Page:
Training days

28 June 2004



A training seminar being taught across the US is giving engineers an introductory grounding in dam safety and rehabilitation, writes Andy Yung and Chris Johnson


Dodson & Associates, Inc. of Houston, Texas, US has developed a two-day dam safety and rehabilitation course for the American Society of Civil Engineers (ASCE). It was conceived as part of a series of seminars created by ASCE on declining infrastructure in the US. Dodson & Associates has provided teaching support for a number of ASCE seminars in the past, including seminars on hydraulic modelling, hydrologic modelling, flood plain management and storm water quality. With this background, ASCE requested that Dodson & Associates develop a seminar on dam safety that could be taught nationwide.

With ageing infrastructure becoming more and more a focus of serious attention in the US, concerns over the nation’s dams are beginning to arise. Many involved with the design, operation and maintenance of dams may not realise their legal responsibilities. Who is responsible for maintaining existing dams? What are the causes of a dam failure? What are the consequences of a failure? Who is responsible if a dam fails? What can be done to prevent failure? How is a dam inspection performed?

The seminar is taught several times per year in different cities across the US. The seminar is a two-day course designed to inform engineers, dam owners and operators about the potential risks and responsibilities associated with ageing dams, while at the same time providing some technical information necessary for evaluating those risks and responsibilities. The objectives of the seminar are to identify the current status of existing dams in the US, to learn the basic fundamentals of performing a dam safety inspection, to learn how to evaluate the safety of existing dams and to identify various rehabilitation practices.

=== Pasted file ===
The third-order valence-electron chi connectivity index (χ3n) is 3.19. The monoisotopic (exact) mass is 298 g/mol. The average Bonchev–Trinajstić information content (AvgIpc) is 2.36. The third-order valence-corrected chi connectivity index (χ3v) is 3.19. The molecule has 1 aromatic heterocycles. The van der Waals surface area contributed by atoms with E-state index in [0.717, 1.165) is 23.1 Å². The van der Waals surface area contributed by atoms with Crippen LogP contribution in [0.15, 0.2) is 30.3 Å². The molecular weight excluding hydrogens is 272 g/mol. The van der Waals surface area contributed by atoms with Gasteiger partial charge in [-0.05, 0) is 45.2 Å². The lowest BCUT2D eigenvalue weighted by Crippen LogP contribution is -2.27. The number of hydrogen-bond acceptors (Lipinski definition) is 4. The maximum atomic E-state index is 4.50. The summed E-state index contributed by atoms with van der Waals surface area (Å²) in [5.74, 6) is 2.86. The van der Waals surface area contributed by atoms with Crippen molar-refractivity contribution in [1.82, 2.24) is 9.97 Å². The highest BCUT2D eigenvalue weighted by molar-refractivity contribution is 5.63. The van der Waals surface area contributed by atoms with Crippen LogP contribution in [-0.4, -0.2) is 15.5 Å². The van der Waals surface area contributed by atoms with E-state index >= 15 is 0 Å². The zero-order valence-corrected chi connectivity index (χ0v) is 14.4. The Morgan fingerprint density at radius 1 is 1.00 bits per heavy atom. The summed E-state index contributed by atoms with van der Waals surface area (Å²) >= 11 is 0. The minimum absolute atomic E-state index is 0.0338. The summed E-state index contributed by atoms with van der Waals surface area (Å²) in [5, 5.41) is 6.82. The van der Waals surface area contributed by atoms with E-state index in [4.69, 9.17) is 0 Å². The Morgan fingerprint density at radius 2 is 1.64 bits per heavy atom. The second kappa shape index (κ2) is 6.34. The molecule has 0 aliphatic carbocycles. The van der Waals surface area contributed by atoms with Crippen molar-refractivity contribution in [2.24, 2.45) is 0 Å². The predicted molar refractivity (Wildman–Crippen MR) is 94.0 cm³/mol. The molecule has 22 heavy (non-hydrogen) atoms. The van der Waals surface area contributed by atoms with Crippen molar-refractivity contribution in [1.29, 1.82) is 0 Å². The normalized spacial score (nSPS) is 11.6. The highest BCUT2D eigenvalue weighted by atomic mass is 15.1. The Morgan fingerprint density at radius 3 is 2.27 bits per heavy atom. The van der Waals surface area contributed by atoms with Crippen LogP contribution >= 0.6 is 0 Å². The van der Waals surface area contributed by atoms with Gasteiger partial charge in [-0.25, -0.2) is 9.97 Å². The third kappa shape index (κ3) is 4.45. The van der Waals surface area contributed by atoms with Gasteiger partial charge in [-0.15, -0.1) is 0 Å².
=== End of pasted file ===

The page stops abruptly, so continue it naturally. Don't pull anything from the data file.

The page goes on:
Course content

Topics covered in the seminar can generally be categorised into five main parts.

• A history of dams, which begins with a brief description of the various reasons that dams have been built. Then there is a fairly extensive chronological history of significant dams dating back to the third millennium B.C. The section ends with a discussion on the various types of dams and outlet works which are in use today. This section provides a basis from which all others can continue discussion.

• An overview of dam safety criteria in the US. This section contains a discussion of issues facing existing dams, including a brief comparison of several state dam safety programmes and their funding. This leads into a discussion of the legal aspects associated with dam safety including the liabilities of dam ownership, federal legislation related to dam safety and hazard classification/dam safety criteria.

• Information related to the consequences of dam failure, including information about the various modes of failure and some historical information regarding several notable dam failures.

• Information necessary for the determination of the safety of existing dams. Included in this section is a description of inspection procedures, a description of the types of deficiencies that may be encountered during an inspection, a discussion of hydrologic analyses related to dam safety and potential dam failure, and an overview of emergency action planning.

• Developing basic techniques of rehabilitating ageing dam structures. This section incorporates data from the National Resources Conservation Service (responsible for the construction of many dams across the US), several case studies, an overview of potential remedies for problems found during inspection and a discussion on dam security in the twenty-first century.

The course includes several workshops intended to encourage discussion among peers and enable the attendees to better understand how some of the information presented can be applied. In addition, the discussion of the deficiencies associated with existing dams is designed to be more interactive by dividing the attendees into groups to identify the causes of various deficiencies and why these deficiencies are a concern for the dam owner.